• The U.K. economy shrank by a record 20.4% in April.
  • The U.S. has confirmed more than 2 million coronavirus cases along with 100,000 deaths.
  • Asian equity markets fell modestly overnight

Update: 12:05 p.m. EDT:

U.S. stocks remained higher at Friday noon in erratic trading, but below earlier highs.

The Dow Jones Industrial Average gained 481.56 points to 25,609.73, while the S&P 500 rose 47.28 points to 3,049.38 and the Nasdaq Composite Index advanced 135.79 points to 9,628.52.

In Europe markets closed mixed, as Britain’s FTSE-100 gained 0.47%, while France’s CAC-40 climbed 0.49% and Germany’s DAX slipped 0.18%.

Original story:

U.S. stocks climbed on Friday as traders sought to recover from dramatic declines on Thursday, while casting a cautious eye on covid-19 cases.

The Dow Jones Industrial Average jumped 681.57 points to 25,809.74, while the S&P 500 gained 76.14 points to 3,078.24 and the Nasdaq Composite Index advanced 231.21 points to 9,723.93.

The U.K. economy shrank by a record 20.4% in April.

Arizona, South Carolina and Texas have reported a spike in coronavirus cases. The U.S. has confirmed more than 2 million coronavirus cases along with at least 100,000 deaths.

Prices for U.S. imports increased 1% percent in May, after declining 2.6% in April.

Some analysts think U.S. stocks appreciated too much in the recent rally.

“Given the magnitude of the rally, it would shock me if we had a one day sell-off and that’s it,” said Andrew Slimmon, managing director and senior portfolio manager at Morgan Stanley Investment Management. “The stocks that are up the most from the lows are still the risk-on, high beta, value, small-cap stocks. They’re still the big winners and I would suspect that there’s more pain to come near-term before the market clears out kind of this excessive speculation that we’ve seen recently.”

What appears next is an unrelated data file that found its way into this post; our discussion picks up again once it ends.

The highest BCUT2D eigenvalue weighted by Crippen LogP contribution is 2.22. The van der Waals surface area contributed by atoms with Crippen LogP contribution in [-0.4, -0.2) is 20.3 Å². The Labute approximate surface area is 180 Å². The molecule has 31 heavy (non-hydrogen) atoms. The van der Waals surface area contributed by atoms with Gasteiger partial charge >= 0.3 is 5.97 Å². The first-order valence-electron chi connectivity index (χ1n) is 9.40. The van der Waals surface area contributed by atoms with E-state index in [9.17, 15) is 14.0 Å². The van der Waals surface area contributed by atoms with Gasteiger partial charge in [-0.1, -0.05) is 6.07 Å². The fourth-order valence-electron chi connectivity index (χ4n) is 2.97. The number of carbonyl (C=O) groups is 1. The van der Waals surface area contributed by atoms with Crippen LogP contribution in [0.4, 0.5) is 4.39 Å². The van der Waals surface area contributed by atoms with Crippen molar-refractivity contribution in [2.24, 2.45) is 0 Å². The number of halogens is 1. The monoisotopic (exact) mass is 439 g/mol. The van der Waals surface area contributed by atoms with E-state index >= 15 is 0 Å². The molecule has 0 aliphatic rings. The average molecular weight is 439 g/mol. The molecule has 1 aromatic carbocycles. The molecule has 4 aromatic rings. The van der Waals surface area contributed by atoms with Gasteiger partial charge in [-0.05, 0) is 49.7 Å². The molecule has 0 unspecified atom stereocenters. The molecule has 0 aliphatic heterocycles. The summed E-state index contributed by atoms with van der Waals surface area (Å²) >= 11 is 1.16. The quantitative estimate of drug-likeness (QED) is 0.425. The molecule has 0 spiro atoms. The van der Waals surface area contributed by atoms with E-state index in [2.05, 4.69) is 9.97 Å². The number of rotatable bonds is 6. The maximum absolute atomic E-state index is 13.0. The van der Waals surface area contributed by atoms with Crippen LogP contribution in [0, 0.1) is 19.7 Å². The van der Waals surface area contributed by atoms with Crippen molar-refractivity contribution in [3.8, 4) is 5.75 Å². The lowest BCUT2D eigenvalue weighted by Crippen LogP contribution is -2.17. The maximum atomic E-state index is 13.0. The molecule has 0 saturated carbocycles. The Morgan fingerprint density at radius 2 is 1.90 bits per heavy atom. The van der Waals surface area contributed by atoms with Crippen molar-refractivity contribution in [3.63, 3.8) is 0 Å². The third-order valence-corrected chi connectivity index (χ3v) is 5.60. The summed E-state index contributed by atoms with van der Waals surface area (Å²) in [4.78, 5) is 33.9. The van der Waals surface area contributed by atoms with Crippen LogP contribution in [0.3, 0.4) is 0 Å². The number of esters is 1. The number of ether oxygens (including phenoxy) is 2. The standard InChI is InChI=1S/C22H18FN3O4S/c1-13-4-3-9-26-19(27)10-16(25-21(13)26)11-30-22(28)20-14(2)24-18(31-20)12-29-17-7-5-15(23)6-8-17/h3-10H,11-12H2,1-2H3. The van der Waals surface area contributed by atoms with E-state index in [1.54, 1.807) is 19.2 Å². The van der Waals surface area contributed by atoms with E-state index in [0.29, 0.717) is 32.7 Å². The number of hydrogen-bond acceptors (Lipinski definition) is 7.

“We had gone straight up more than 30% without a real sell-off, so you’re due for one, and I don’t think it’s the worst thing in the world,” said JJ Kinahan, chief market strategist at TD Ameritrade. “As more states get back, the question becomes: Are they going to ramp up fast enough to please Wall Street? What you’re seeing is it’ll be hard to do that. Some of these stocks may have gotten ahead of their skis. When you see some of the airlines being priced at the levels they were before this all started when they say they’re going to do 60% of their business just doesn’t make sense.”

Overnight in Asia, markets finished lower. The Shanghai Composite slipped 0.04%; Hong Kong’s Hang Seng retreated 0.73%; while Japan’s Nikkei-225 fell 0.75%.

In Europe markets traded higher, as Britain’s FTSE-100 gained 1.52%, while France’s CAC-40 climbed 1.96% and Germany’s DAX rose 1.05%.

Crude oil futures rose 1.29% at $36.81 per barrel, Brent crude climbed 1.58% at $39.16. Gold futures gained 0.37%.

The euro edged up 0.04% at $1.1303 while the pound sterling dropped 0.12% at $1.2587.